Organic Ag vs Global Climate Change

by Catherine Haug

Is there a connection between global warming and industrial agriculture? If modern society reverted to traditional, organic methods of food production, could we mitigate or perhaps reverse climate change?

The Organic Consumer’s Association (OCA) believes that the answers are YES and YES. They cite the following projections. If we reverted to organic food production:

  • We would drastically reduce the global industrialized food system’s 44-57% share of global greenhouse gas emissions.
  • By converting the world’s 3.5 billion acres of farmland to organic, we would sequester 40% of global greenhouse gas emissions, removing excess CO2 from the atmosphere and storing it in the soil, where it belongs.
  • By also managing the world’s 11 billion acres of pastures, rangelands and forests with organic methods we could potentially sequester 100% of greenhouse gas emissions.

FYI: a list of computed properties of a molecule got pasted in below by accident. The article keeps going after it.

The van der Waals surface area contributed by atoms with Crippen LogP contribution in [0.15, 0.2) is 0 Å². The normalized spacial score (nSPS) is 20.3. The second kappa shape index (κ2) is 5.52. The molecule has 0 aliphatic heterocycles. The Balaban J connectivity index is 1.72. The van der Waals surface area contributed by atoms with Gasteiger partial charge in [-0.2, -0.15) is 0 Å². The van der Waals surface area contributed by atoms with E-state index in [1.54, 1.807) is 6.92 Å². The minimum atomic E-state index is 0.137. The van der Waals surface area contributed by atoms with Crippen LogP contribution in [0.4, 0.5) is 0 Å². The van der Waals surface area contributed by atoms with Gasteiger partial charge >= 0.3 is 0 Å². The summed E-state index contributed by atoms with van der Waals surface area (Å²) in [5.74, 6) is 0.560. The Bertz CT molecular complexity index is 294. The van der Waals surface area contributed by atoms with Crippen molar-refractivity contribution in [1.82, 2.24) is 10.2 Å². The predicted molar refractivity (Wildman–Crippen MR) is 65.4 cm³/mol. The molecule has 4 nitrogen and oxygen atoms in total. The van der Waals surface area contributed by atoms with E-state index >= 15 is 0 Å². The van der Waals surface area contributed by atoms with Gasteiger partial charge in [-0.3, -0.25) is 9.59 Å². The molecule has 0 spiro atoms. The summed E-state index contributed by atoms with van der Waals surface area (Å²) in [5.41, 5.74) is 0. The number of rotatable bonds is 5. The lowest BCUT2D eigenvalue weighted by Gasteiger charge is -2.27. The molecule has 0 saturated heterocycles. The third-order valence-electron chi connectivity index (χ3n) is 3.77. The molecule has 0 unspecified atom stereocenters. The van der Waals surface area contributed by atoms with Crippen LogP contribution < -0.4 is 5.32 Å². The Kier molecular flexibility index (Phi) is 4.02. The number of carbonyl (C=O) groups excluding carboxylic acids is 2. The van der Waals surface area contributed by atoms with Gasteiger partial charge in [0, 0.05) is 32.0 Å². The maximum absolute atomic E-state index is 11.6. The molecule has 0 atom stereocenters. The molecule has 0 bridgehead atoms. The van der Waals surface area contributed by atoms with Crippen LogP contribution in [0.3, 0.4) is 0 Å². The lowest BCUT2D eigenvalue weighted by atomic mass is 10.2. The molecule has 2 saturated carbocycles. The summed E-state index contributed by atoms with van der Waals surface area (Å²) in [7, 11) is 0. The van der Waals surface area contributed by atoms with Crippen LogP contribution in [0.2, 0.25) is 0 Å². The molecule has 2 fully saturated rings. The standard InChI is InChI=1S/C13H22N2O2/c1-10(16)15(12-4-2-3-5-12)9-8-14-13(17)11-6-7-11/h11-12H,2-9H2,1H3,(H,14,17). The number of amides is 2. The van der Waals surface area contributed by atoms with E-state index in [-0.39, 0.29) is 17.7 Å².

See the article by Ronnie Cummins, for the full story: The Organic Revolution: How We Can Stop Global Warming. See also the ESP article: Organic Ag – The Cure for Climate Change?

But, is this really possible? How does it work?

Industrial Ag: What makes your corn field grow?

Today many people have come to accept that the only way to grow crops is by applying chemical fertilizers, and protecting them from disease with the use of chemical pesticides and herbicides. Others, recognizing the problems created by over-reliance on these chemicals, have come to accept GMO seeds as a viable option.

And, indeed, for a system where livestock are kept in confinement, the use of chemicals and GMO crops to provide the feed for these hapless animals is a given.